Tuesday, 11 March 2014

Questions (247, 248, 249, 250, 251)

Terence Flanagan

Question:

247. Deputy Terence Flanagan asked the Minister for Social Protection if she will confirm the approximate timeframe after a suspected case of benefit fraud is reported to her Department that the matter is investigated by her Department; and if she will make a statement on the matter. [11787/14]

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Terence Flanagan

Question:

248. Deputy Terence Flanagan asked the Minister for Social Protection if she will confirm of those suspected benefit fraud cases that have been referred to her Department by members of the public that have resulted in a prosecution or a person's benefit being cut, the percentage which consisted of jobseeker's allowance claims, disability allowance claims, one-parent family claims, and carer's allowance claims; and if she will make a statement on the matter. [11788/14]

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Terence Flanagan

Question:

249. Deputy Terence Flanagan asked the Minister for Social Protection the number of investigations that are pending following reports from the public of suspected benefit fraud cases to her Department; and if she will make a statement on the matter. [11794/14]

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Terence Flanagan

Question:

250. Deputy Terence Flanagan asked the Minister for Social Protection the number of cases of suspected benefit fraud reported to her Department by members of the public that have resulted in a claimant's benefit being cut and a prosecution for benefit fraud; and if she will make a statement on the matter. [11795/14]

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Terence Flanagan

Question:

251. Deputy Terence Flanagan asked the Minister for Social Protection the number of cases of suspected benefit fraud that were reported to her Department in the past three years; and if she will make a statement on the matter. [11796/14]

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Written answers (Question to Social)

I propose to take Questions Nos. 247 to 251, inclusive, together.

The Department of Social Protection receives reports of possible fraud from members of the public in relation to the operation of its schemes. A dedicated phone number and a facility on the Department’s website is available for this purpose. It should be borne in mind that while there is often a perception of fraud, when a case is examined the individual may, in fact, be doing something that is allowed under the rules of the particular payment that they are receiving. For example, a person can work and receive a One-Parent Family Payment, provided their earnings are within the limits and the Department is aware of the situation.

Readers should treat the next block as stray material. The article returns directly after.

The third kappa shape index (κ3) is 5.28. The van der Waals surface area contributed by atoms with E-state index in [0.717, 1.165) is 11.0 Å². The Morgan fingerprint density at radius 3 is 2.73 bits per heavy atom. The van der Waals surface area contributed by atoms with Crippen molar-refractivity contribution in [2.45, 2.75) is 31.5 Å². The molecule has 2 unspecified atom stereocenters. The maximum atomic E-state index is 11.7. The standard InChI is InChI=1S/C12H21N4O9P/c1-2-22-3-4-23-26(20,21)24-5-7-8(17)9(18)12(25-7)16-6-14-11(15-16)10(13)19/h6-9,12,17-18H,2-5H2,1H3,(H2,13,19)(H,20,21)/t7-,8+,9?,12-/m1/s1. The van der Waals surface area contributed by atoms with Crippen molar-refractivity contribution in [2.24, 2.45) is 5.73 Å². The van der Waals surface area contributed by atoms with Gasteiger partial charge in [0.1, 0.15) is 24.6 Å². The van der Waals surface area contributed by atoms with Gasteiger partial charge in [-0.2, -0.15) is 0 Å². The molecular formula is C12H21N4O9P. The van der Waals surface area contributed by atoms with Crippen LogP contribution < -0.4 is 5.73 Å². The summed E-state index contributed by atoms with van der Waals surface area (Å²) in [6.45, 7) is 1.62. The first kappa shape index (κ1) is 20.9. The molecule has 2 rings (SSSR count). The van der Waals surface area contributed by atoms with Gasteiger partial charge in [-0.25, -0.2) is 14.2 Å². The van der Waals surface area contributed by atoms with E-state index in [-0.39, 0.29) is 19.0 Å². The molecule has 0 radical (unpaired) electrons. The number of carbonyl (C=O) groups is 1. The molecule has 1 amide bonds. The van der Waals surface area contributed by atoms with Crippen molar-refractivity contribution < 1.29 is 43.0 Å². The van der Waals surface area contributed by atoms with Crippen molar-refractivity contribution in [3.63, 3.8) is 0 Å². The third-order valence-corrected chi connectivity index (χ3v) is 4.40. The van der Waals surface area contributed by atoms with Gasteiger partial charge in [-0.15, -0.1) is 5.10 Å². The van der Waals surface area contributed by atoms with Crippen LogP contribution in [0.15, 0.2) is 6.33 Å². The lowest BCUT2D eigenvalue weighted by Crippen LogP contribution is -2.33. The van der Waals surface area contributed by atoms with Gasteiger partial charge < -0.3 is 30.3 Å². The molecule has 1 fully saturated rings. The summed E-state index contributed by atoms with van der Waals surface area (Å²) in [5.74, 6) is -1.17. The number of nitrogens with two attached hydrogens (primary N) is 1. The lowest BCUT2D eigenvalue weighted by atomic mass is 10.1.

All anonymous or confidential reports are examined and, where relevant, are referred to scheme areas or inspectors for follow-up action. While a payment is not suspended or stopped on the basis of an anonymous report, the report may, however, “trigger” a review of a customer’s entitlement. Anonymous reports are not available to Deciding Officers when they are making their decisions on cases. The Deciding Officer’s decision must be based on the full facts and circumstances of the case and, as a result, statistics are not available on the outcome of anonymous reports. The following are the number of anonymous reports received in the Department’s Control Division in the period 2011 to 2013:

-

2011

2012

2013

Total

16,917

28,022

24,720

There were 22,420 reports processed in 2013. A report of suspected fraud was referred to the relevant area for examination in 15,431 of these cases and 6,989 other cases were not referred for various reasons such as, not possible to process due to lack of information, no claim being in payment or the information reported had no impact on entitlement.

The following is the scheme breakdown of the reports referred to scheme areas for further investigation:

Scheme Breakdown

No.

Jobseekers cases (include JA & JB)

6,196

SWA

3,177

One-Parent Family cases (include WOPS)

3,892

Illness

2,151

Child Benefit

462

Other

3,462

Total

19,340

The total scheme breakdown is more than the 15,431 cases referred as some clients may be in receipt of more than one payment.

As outlined above, anonymous reports are used to “trigger” or instigate investigations but they do not form any part of the evidence and are not taken into account when the review of the customer’s payment is being decided. Therefore, detailed statistics of the timeframe taken to investigate anonymous reports, the number of investigations pending or the outcomes of anonymous reports are unavailable. Furthermore, anonymous or confidential reports of abuse do not form any part of the evidence when a case is being considered for prosecution.

Question No. 252 withdrawn.